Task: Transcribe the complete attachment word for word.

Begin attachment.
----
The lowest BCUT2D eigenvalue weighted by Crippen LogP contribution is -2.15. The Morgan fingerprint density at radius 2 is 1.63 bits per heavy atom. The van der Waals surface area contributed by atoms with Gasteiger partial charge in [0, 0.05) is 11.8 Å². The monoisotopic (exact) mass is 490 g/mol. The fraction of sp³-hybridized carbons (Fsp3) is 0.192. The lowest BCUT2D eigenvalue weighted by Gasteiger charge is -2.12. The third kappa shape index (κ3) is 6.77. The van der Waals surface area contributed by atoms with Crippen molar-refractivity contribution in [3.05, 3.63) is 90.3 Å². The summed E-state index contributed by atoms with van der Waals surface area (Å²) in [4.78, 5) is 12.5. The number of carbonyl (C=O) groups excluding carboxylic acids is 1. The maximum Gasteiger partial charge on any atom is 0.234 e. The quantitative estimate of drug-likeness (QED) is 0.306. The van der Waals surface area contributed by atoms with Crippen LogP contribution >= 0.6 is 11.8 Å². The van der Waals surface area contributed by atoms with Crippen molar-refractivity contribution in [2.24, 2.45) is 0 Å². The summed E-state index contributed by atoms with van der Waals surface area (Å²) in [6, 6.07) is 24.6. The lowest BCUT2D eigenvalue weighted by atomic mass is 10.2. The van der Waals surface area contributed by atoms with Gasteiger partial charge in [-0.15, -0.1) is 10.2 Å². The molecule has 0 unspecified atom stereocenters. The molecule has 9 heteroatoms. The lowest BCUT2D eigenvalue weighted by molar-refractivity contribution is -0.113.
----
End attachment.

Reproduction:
The lowest BCUT2D eigenvalue weighted by Crippen LogP contribution is -2.15. The Morgan fingerprint density at radius 2 is 1.63 bits per heavy atom. The van der Waals surface area contributed by atoms with Gasteiger partial charge in [0, 0.05) is 11.8 Å². The monoisotopic (exact) mass is 490 g/mol. The fraction of sp³-hybridized carbons (Fsp3) is 0.192. The lowest BCUT2D eigenvalue weighted by Gasteiger charge is -2.12. The third kappa shape index (κ3) is 6.77. The van der Waals surface area contributed by atoms with Crippen molar-refractivity contribution in [3.05, 3.63) is 90.3 Å². The summed E-state index contributed by atoms with van der Waals surface area (Å²) in [4.78, 5) is 12.5. The number of carbonyl (C=O) groups excluding carboxylic acids is 1. The maximum Gasteiger partial charge on any atom is 0.234 e. The quantitative estimate of drug-likeness (QED) is 0.306. The van der Waals surface area contributed by atoms with Crippen LogP contribution >= 0.6 is 11.8 Å². The van der Waals surface area contributed by atoms with Crippen molar-refractivity contribution in [2.24, 2.45) is 0 Å². The summed E-state index contributed by atoms with van der Waals surface area (Å²) in [6, 6.07) is 24.6. The lowest BCUT2D eigenvalue weighted by atomic mass is 10.2. The van der Waals surface area contributed by atoms with Gasteiger partial charge in [-0.15, -0.1) is 10.2 Å². The molecule has 0 unspecified atom stereocenters. The molecule has 9 heteroatoms. The lowest BCUT2D eigenvalue weighted by molar-refractivity contribution is -0.113.